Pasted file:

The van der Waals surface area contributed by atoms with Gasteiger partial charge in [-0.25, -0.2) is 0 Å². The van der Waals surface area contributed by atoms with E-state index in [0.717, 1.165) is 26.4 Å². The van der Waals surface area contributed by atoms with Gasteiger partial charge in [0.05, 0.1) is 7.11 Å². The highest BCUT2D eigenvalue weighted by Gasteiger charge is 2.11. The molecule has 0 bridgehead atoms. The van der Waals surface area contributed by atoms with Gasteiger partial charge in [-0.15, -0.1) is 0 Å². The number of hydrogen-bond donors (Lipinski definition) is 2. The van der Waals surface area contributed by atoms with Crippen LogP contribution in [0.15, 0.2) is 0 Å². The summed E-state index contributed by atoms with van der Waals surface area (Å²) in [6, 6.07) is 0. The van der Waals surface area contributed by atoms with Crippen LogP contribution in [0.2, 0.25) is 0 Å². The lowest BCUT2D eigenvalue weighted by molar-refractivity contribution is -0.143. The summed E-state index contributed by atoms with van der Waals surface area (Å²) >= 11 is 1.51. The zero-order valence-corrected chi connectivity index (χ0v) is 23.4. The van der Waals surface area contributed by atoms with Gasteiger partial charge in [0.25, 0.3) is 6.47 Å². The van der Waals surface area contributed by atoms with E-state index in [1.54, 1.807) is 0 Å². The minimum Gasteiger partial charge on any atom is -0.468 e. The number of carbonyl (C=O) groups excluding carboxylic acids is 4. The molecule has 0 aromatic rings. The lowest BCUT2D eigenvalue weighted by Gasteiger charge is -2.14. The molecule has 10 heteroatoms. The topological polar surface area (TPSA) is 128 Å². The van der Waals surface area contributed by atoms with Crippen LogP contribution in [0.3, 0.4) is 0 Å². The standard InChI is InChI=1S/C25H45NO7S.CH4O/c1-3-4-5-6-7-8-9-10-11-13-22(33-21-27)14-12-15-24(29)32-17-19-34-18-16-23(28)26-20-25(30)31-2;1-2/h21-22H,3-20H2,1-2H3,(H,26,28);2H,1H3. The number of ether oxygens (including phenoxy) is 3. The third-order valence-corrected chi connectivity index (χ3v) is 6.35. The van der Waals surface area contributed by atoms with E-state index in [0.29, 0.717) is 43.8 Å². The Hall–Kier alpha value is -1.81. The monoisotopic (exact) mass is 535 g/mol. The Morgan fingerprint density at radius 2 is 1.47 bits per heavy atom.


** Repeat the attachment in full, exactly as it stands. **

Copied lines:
The van der Waals surface area contributed by atoms with Gasteiger partial charge in [-0.25, -0.2) is 0 Å². The van der Waals surface area contributed by atoms with E-state index in [0.717, 1.165) is 26.4 Å². The van der Waals surface area contributed by atoms with Gasteiger partial charge in [0.05, 0.1) is 7.11 Å². The highest BCUT2D eigenvalue weighted by Gasteiger charge is 2.11. The molecule has 0 bridgehead atoms. The van der Waals surface area contributed by atoms with Gasteiger partial charge in [-0.15, -0.1) is 0 Å². The number of hydrogen-bond donors (Lipinski definition) is 2. The van der Waals surface area contributed by atoms with Crippen LogP contribution in [0.15, 0.2) is 0 Å². The summed E-state index contributed by atoms with van der Waals surface area (Å²) in [6, 6.07) is 0. The van der Waals surface area contributed by atoms with Crippen LogP contribution in [0.2, 0.25) is 0 Å². The lowest BCUT2D eigenvalue weighted by molar-refractivity contribution is -0.143. The summed E-state index contributed by atoms with van der Waals surface area (Å²) >= 11 is 1.51. The zero-order valence-corrected chi connectivity index (χ0v) is 23.4. The van der Waals surface area contributed by atoms with Gasteiger partial charge in [0.25, 0.3) is 6.47 Å². The van der Waals surface area contributed by atoms with E-state index in [1.54, 1.807) is 0 Å². The minimum Gasteiger partial charge on any atom is -0.468 e. The number of carbonyl (C=O) groups excluding carboxylic acids is 4. The molecule has 0 aromatic rings. The lowest BCUT2D eigenvalue weighted by Gasteiger charge is -2.14. The molecule has 10 heteroatoms. The topological polar surface area (TPSA) is 128 Å². The van der Waals surface area contributed by atoms with Crippen LogP contribution in [0.3, 0.4) is 0 Å². The standard InChI is InChI=1S/C25H45NO7S.CH4O/c1-3-4-5-6-7-8-9-10-11-13-22(33-21-27)14-12-15-24(29)32-17-19-34-18-16-23(28)26-20-25(30)31-2;1-2/h21-22H,3-20H2,1-2H3,(H,26,28);2H,1H3. The number of ether oxygens (including phenoxy) is 3. The third-order valence-corrected chi connectivity index (χ3v) is 6.35. The van der Waals surface area contributed by atoms with E-state index in [0.29, 0.717) is 43.8 Å². The Hall–Kier alpha value is -1.81. The monoisotopic (exact) mass is 535 g/mol. The Morgan fingerprint density at radius 2 is 1.47 bits per heavy atom.